We went out in these human zorb ball like things on the lake and laughed hysterically like 5-year-olds. We hiked Cerro Calvario for sunset, and late at night too to shoot the Milky Way. And we went to Isla Del Sol, but we did that the wrong way so don’t do Isla Del Sol how we did. Go for a full day! We went for a ‘half-day’ in the afternoon. Huge mistake. This only gives you about 45 minutes on the island. We spent more time on the ferry than on the island. We should have researched that better. You live and learn, right?
From Copacabana, we headed over to Puno, Peru on the other side of Lake Titicaca. Another place we were told to not bother stopping for.
Here’s my take:
Really you can see Puno in one day. You should spend a day there. It isn’t that bad. Plus the floating islands are pretty amazing. I think max two days in Puno though. Any more and I’d probably be clawing my way out. We did, however, meet two awesome ladies in Puno from Washington and had a blast with them. Especially after we ended up at Pacha Mixology Bar. They have these weird shots that look like egg yokes and all kinds of other fun drinks. We’d later meet up with them in Cusco and Aguas Calientes as well.
From Puno we made way to Cusco. And we all know why everyone goes to Cusco!
We wandered the city, we took the bus to the ruins of Tambochay and walked to Puka Pukara, Qenqo, Sacsaywaman and a stop at the Cristo Blanco before walking right back down into Cusco. We spent a different day with Alex, who we met in our hotel and went to Chincherro, Moray, and Maras with her.
Then came the Rainbow Mountain. I think Vinicunca was the highlight of Peru for me personally. Don’t get me wrong Machu Picchu is indescribably beautiful, but there was just something about the Rainbow Mountain. Maybe that it’s so unique and strange and well, unknown. But not for much longer, it’s been found out and people are headed there in droves. I’m glad I got in when I did. With that all said, I’m not sure that I’d return to the Rainbow Mountain either. It’s amazing and I have nothing bad to say about it. But the altitude is brutal up there. The highest you’ll go to view the mountain will land you at just under 17,000 feet. I live at sea level people. I know earlier I said I had my first tryst with altitude in Bolivia, but this is where I could really feel it. I wasn’t up long enough to truly get sick, but when your hiking, sweating and feeling like you could puke, spray diarrhea and pass out, you know it’s coming.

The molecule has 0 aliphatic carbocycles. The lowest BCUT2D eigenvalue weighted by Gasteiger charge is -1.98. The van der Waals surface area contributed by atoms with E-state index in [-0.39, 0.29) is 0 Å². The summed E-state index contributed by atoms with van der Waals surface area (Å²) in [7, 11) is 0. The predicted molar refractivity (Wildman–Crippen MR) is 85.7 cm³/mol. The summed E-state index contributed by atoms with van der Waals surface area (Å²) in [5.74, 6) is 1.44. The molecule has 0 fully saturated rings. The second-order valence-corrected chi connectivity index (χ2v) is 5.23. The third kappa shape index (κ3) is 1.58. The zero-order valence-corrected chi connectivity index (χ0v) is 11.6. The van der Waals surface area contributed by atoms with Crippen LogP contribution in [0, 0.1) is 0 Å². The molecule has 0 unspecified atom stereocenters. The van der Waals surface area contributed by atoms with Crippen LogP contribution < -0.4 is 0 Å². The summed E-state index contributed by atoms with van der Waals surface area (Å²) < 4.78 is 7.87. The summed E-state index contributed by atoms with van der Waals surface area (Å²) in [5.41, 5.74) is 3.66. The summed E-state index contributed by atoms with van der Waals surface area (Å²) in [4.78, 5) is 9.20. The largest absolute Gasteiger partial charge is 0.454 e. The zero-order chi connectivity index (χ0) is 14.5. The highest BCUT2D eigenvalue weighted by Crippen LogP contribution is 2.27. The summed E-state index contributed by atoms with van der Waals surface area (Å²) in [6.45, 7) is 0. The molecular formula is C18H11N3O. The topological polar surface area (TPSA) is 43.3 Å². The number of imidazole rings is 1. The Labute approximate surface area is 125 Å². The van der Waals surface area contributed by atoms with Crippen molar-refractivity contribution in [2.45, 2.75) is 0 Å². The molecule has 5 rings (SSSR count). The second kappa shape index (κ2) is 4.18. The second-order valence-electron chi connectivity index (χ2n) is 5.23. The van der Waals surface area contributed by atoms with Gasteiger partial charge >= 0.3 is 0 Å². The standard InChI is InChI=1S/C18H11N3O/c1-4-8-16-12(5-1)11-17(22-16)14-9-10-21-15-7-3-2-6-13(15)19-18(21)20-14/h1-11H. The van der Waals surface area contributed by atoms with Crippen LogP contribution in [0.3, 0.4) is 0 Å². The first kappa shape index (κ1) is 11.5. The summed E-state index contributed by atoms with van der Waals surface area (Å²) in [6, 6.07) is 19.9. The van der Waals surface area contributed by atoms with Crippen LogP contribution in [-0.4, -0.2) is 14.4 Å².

Before chaos ensued we were back at the bottom, had lunch and were back on our way to Cusco. A white-knuckled ride on a narrow road just inches away from sheer vertical drops down the side of a mountain. I’m so glad we slept on the way there.
Next we headed off to Aguas Calientes, in order to do Machu Picchu
Yes, it really does look just like the pictures. It lived up to all the hoopla and more. Tay was getting pretty frustrated with the lack of enthusiasm about going. I lack enthusiasm on purpose though. What if you build something up in your mind, then get there and it doesn’t live up to your expectations? You get disappointed. So, my theory is that if you’re just consistently pessimistic, you’re more often pleasantly surprised. Which Machu Picchu was a very pleasant surprise. But you wanna know what was unpleasant? The toothache I hiked it with. There I was awake at 4 am with the most intense pain I’d ever felt radiating from the top of my head to my collar bone. I have an extremely high pain tolerance, and that was unbearable. But I had two options: A) deal with the tooth that day and forfeit my only chance to go to Machu Picchu or B) suffer through and take care of it tomorrow.
I opted to procrastinate. Do I regret it? Not a bit
The next morning we were back on the train from Aguas Calientes to Ollantaytambo. This time sitting across from a chipper young couple who was way too excited about birds. I about died laughing when the boyfriend leaned over and said ‘that’s a nice female’. You two have got to be virgins. I know that sounds judgy, but hey more power to you guys. At least you made me laugh, that is before we got in a trainwreck.
No, it wasn’t as bad as it sounds. We just hit a vehicle that happened to be on the railroad tracks. It was enough to jolt everyone awake, send a few bags flying and tip over the coffee and teapots. No casualties.
Once back in Ollantaytambo my mission was to find a taxi to take us straight to a dentist in Cusco to get my tooth ripped out of my head. Bueno dentista por favor, muy dolor. He knew.
In record time we were dropped on a street corner in Cusco and motioned upstairs to a dental office. 3 hours later, lots of anesthetics, $30 and a high five later I was one tooth lighter and about to plant my ass on a bus for 17 hours to Ica, Peru.
But really, don’t have a tooth abscess on a trip. It’s the worst.
Finally the next morning we arrived in Ica, from there we’d hop on over to Huacachina where I’d go do dumb shit considering I had a tooth pulled the day before.
I only really planned to slowly walk up the sand dune so that I could look at the little oasis of Huacachina below. Well, I did that, then Tay talked me into a dune buggy right, which unbeknownst to us included sandboarding, which I did too. Probably the worst part of it was that the dune buggy had zero suspension. How I didn’t blow the blood clot out and get a dry socket I’ll never know.
After Ica and Huacachina we made way to our final destination together, Lima.
We didn’t do much in Lima. Which was okay, we were both exhausted. Plus I wasn’t so motivated. It was just so dreary and gray out. We wandered around Miraflores a little, we ate, we went and peered over the edge of the cliff down to the beach. We planned poorly and forgot to make a reservation at Central to eat at one of the best restaurants in the world. We even found the infamous cat park in Lima. We weren’t too upset though. From here we split ways. Tay went back up to Colorado. And I made a short jaunt north of the equator up to Panama. I booked it the day before I left, I wanted to spend a few days somewhere warm before I headed back south to Ecuador to meet Grant and finish the trip.